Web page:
Texas Attorney General: Churchgoers Should Be Armed With Guns | Law & Crime

Texas Attorney General: Churchgoers Should Be Armed With Guns

Texas’ top law enforcement official believes parishioners should be armed in the future because mass shootings are simply a fact of life that Texans will have to deal with.

During an interview with Fox News in the aftermath of Devin Kelley‘s attack on the First Baptist Church of Sutherland Springs, Texas Attorney General Ken Paxton said:

We’ve had shootings in churches for, you know, for forever. It’s going to happen again, and so we need people in churches, professional security or at least arming some of the parishioner or the congregation so they can respond if something like this — when something like this happens again.

The first modern mass shooting in a Texas church occurred on June 22, 1980. The First Baptist Church in Daingerfield was targeted by gunman Alvin Lee King III, a former high school teacher. King used a Colt AR-15, M1 Carbine and two revolvers–a Smith & Wesson Model 10 .38-caliber and a Röhm RG-10 .22-caliber–to kill five and injure a further 11 parishioners before he was apprehended after shooting himself. He later committed suicide before being convicted on multiple murder charges.

The most recent mass shooting at a Texas church occurred September 15, 1999. On that day, unemployed gunman Larry Gene Ashbrook opened fire on concertgoers attending a See You at the Pole rally featuring a performance by the Christian rock group Forty Days at the Wedgwood Baptist Church in Fort Worth. Ashbrook used two handguns–a 9 mm Ruger P85 and a .380-caliber AMT Backup pistol–to kill seven people and injure an additional seven others before turning his weapon on himself.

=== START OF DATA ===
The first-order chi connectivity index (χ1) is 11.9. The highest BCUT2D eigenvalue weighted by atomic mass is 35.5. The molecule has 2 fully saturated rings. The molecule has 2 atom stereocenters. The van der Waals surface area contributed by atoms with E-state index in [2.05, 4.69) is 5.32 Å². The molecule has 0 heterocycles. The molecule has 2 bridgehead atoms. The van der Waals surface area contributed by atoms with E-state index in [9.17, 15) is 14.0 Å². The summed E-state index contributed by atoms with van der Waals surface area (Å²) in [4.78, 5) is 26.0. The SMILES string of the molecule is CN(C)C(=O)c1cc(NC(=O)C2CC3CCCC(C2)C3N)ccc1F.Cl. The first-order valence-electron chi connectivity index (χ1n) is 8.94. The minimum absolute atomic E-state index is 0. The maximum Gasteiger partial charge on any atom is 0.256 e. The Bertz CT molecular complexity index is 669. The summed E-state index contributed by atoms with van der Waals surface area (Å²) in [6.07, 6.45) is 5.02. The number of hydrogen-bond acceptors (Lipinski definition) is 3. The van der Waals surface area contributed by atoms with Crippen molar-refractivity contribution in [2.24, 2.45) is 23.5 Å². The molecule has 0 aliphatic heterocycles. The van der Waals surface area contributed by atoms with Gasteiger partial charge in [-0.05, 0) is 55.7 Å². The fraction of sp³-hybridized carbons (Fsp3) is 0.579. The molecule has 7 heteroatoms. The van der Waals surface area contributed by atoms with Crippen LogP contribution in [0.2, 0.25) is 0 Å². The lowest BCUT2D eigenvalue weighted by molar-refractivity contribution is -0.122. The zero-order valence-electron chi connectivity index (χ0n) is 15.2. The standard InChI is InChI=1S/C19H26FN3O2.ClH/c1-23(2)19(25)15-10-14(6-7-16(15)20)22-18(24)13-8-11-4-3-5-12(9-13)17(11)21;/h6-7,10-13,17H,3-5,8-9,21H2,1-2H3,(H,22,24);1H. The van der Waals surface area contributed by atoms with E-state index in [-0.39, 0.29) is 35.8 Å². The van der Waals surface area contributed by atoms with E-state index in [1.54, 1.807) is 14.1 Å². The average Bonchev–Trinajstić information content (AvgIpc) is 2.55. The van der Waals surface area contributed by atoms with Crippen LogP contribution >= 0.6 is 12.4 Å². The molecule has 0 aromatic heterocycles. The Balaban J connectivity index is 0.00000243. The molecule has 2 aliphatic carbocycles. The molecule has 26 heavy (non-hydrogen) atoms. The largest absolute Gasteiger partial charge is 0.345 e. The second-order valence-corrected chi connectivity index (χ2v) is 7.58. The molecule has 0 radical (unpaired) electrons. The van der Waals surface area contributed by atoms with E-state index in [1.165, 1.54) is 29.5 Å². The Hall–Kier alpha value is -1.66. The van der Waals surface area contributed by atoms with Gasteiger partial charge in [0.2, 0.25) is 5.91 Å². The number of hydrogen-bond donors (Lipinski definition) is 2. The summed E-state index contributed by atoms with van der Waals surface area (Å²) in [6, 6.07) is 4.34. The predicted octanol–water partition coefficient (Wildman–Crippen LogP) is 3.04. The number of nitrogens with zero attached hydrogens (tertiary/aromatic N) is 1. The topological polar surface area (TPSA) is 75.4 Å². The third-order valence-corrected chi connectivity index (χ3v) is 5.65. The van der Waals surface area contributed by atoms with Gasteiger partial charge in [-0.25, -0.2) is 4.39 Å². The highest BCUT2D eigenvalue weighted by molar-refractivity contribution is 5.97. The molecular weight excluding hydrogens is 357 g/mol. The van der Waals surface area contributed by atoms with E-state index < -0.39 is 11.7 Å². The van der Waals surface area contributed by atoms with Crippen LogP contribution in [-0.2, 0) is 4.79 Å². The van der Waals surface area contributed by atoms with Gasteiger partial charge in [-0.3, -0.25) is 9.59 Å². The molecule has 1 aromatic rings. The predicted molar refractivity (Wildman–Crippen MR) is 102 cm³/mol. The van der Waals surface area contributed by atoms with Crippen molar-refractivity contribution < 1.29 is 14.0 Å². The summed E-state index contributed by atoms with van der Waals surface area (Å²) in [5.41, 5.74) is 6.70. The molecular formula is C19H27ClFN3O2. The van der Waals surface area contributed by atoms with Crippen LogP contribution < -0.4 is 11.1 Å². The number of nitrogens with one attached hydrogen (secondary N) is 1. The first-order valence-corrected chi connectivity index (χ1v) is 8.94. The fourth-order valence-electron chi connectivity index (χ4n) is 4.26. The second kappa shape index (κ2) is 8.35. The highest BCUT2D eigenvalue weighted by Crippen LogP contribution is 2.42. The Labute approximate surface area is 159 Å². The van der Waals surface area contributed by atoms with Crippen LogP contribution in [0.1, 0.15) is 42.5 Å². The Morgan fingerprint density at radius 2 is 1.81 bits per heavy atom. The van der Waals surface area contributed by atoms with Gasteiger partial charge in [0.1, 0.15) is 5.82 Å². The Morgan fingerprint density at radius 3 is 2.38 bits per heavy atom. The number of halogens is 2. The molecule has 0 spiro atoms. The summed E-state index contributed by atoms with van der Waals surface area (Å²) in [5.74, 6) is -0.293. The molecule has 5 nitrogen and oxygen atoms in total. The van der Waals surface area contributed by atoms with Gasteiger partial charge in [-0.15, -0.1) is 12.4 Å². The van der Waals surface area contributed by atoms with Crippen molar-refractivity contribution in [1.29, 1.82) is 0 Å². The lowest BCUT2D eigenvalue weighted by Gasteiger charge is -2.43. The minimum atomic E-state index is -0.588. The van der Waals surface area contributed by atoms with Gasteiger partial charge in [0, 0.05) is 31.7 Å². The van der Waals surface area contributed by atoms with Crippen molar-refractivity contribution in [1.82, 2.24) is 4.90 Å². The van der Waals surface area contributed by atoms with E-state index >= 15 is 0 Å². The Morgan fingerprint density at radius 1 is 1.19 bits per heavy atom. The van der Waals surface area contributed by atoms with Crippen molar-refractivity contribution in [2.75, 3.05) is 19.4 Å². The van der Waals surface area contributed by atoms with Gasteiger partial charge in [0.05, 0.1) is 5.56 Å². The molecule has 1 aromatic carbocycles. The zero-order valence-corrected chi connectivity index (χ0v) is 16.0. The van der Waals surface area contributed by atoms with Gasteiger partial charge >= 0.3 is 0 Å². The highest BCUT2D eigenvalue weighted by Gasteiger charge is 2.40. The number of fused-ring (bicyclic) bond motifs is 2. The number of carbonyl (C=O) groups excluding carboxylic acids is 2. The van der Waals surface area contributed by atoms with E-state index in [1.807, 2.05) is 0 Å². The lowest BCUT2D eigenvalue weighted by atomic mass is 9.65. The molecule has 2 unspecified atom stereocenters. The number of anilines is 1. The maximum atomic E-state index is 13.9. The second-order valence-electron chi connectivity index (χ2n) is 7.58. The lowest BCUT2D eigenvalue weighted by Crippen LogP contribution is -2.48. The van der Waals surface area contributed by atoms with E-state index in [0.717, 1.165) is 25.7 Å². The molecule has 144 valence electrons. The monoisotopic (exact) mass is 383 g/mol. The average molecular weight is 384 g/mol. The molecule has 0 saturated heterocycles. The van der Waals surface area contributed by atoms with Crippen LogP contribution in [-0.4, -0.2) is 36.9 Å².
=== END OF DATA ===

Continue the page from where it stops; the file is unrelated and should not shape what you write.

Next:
Fox News’ Eric Shawn responded to Paxton’s comments with a hint of incredulousness. He said, “The concept of a firearm and a church…are two potentially diametrically opposed concepts, when you’re there praying to the Lord.”

Paxton responded affirmatively, acknowledging the apparent discord between weapons and faith. He said, “There’s no doubt. I think that’s why so many people don’t carry in a church.” The first-term Republican continued:

All I can say is in Texas at least we have the opportunity to have conceal carry. And so…there’s always the opportunity that gunman will be taken out before he has the opportunity to kill very many people.

Just two months ago, a law went into effect in Texas which allows congregations to put together their own security teams made up of church members who hold licenses to carry–known in Texas as an LTC. Such security teams are only allowed to perform security services on a volunteer basis and may not wear any clothing or insignia identifying them as “security.”

[image via screengrab]

Follow Colin Kalmbacher on Twitter: @colinkalmbacher

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